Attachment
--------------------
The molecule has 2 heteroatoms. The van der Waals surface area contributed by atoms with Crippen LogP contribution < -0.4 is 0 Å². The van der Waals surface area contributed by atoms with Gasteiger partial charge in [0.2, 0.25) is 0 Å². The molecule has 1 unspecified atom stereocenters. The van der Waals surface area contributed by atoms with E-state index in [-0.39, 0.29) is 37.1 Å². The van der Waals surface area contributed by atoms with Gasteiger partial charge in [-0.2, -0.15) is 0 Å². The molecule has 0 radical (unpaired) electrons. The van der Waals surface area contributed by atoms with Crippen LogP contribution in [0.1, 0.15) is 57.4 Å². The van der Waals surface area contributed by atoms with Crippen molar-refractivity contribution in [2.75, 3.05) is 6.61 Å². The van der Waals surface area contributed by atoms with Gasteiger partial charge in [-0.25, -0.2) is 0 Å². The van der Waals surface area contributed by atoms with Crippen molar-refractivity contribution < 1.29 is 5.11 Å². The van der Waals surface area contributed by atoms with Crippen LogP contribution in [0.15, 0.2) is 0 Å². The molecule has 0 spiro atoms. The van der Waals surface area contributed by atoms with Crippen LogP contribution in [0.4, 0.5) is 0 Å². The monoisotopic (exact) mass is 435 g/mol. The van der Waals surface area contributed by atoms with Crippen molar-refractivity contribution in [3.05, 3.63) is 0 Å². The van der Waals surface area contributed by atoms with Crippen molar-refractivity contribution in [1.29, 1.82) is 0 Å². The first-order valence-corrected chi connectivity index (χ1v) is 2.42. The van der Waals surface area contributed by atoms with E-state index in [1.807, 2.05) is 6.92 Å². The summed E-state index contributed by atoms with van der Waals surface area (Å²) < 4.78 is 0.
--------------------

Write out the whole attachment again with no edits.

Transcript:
The molecule has 2 heteroatoms. The van der Waals surface area contributed by atoms with Crippen LogP contribution < -0.4 is 0 Å². The van der Waals surface area contributed by atoms with Gasteiger partial charge in [0.2, 0.25) is 0 Å². The molecule has 1 unspecified atom stereocenters. The van der Waals surface area contributed by atoms with E-state index in [-0.39, 0.29) is 37.1 Å². The van der Waals surface area contributed by atoms with Gasteiger partial charge in [-0.2, -0.15) is 0 Å². The molecule has 0 radical (unpaired) electrons. The van der Waals surface area contributed by atoms with Crippen LogP contribution in [0.1, 0.15) is 57.4 Å². The van der Waals surface area contributed by atoms with Crippen molar-refractivity contribution in [2.75, 3.05) is 6.61 Å². The van der Waals surface area contributed by atoms with Gasteiger partial charge in [-0.25, -0.2) is 0 Å². The van der Waals surface area contributed by atoms with Crippen molar-refractivity contribution < 1.29 is 5.11 Å². The van der Waals surface area contributed by atoms with Crippen LogP contribution in [0.15, 0.2) is 0 Å². The molecule has 0 spiro atoms. The van der Waals surface area contributed by atoms with Crippen LogP contribution in [0.4, 0.5) is 0 Å². The monoisotopic (exact) mass is 435 g/mol. The van der Waals surface area contributed by atoms with Crippen molar-refractivity contribution in [3.05, 3.63) is 0 Å². The van der Waals surface area contributed by atoms with Crippen molar-refractivity contribution in [1.29, 1.82) is 0 Å². The first-order valence-corrected chi connectivity index (χ1v) is 2.42. The van der Waals surface area contributed by atoms with E-state index in [1.807, 2.05) is 6.92 Å². The summed E-state index contributed by atoms with van der Waals surface area (Å²) < 4.78 is 0.